A funny thing just came into my inbox: a newsletter from a church that I thought had forgotten about me.
It’s only been a month now, but my first Sunday back at church seems ages ago. I walked – late and sweaty – into a big and half-empty sanctuary. I enjoyed the service and thought that I might go back if I ended up finding an apartment nearby; there was nothing to make me think “this is the spiritual community for me”, but everyone was nice.
On my way out the door, the priest shook my hand and was incredibly kind and welcoming and interested in me. He asked me to leave my email in the guest book so that he could be in touch. I would have never signed that guest book without prompting; in fact, I had been strategizing ways to avoid the handshake line. But I surprised myself by agreeing, signing my name, leaving contact information.
I never heard a thing.
And my apartment search has re-located me to a very different neighbourhood, so I haven’t been back to that area on a Sunday morning. I only attended once, but I have a picture in my head now of that church and how it cares for its community.
I thought a lot, in those first few weeks of church, about churches and first impressions.
There’s a ton of stuff on the interwebs about this – a fancy video about creating a good brand for your church, and a list that includes pointers on traffic flow and tips for social interaction. The emphasis on cultivating good church first impressions is, in my opinion, mildly out of control.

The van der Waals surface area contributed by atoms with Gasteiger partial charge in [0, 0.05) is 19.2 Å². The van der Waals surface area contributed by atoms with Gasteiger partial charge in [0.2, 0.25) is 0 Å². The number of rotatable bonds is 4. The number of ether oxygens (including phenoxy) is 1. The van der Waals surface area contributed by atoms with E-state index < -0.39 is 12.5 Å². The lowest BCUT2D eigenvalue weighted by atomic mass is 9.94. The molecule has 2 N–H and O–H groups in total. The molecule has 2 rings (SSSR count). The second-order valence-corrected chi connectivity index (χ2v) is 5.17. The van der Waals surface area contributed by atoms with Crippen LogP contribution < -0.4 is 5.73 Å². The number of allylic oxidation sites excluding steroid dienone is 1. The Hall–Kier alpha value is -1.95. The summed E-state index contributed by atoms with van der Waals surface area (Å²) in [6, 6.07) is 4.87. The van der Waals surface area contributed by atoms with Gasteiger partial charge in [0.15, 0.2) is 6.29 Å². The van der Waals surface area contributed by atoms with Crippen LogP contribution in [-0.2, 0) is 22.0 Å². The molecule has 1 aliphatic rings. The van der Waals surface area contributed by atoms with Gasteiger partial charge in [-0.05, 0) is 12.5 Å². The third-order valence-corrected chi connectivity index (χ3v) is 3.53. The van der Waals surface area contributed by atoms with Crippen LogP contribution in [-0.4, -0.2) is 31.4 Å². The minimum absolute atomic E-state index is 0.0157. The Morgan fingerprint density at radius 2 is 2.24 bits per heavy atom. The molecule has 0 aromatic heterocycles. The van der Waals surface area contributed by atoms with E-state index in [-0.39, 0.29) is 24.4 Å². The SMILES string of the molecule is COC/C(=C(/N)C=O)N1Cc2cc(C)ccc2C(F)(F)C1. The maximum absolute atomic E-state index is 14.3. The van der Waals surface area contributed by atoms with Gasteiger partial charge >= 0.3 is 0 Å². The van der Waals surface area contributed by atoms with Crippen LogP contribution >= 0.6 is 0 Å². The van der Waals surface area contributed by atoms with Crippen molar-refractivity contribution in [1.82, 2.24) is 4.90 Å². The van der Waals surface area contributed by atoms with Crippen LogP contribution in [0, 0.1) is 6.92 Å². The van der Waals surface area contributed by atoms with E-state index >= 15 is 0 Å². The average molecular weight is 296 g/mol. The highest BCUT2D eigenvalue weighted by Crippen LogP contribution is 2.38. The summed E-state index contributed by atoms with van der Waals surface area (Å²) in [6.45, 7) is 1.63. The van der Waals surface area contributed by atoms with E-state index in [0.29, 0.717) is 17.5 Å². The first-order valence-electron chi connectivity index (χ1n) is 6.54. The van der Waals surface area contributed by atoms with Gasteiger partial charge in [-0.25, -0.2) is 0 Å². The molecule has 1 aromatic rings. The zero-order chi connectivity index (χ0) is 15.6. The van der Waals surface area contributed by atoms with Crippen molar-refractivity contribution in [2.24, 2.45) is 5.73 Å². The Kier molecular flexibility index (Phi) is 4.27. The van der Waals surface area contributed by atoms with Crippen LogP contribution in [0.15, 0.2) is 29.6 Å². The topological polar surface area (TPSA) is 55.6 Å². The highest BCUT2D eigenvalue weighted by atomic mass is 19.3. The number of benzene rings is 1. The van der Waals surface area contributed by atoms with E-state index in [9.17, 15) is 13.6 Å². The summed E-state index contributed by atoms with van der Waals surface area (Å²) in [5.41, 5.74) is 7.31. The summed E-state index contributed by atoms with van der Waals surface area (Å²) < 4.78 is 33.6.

It’s all well and good I suppose, but I don’t go to church with the expectation that I’ll be treated with the vigor and politesse of airline hosts. I don’t really care if you’ve sorted out the best way to direct visitors in and out of the service, or if you can sum up your child care system in less than 20 seconds.
I DO care, however, if you say you’ll be in touch and then you don’t follow up.
When you promise something and then don’t come through: I’ll think you forgot about me. That’s okay; we’re all busy.
When you promise something and then don’t come through, and THEN I receive a mass email newsletter that I didn’t actually want, I think that you couldn’t be bothered to give the personal touch you promised but you thought that I’d be charmed by more spam in my inbox.
So: I thought I didn’t judge by first impressions. But maybe I do. And maybe I’m hard to please.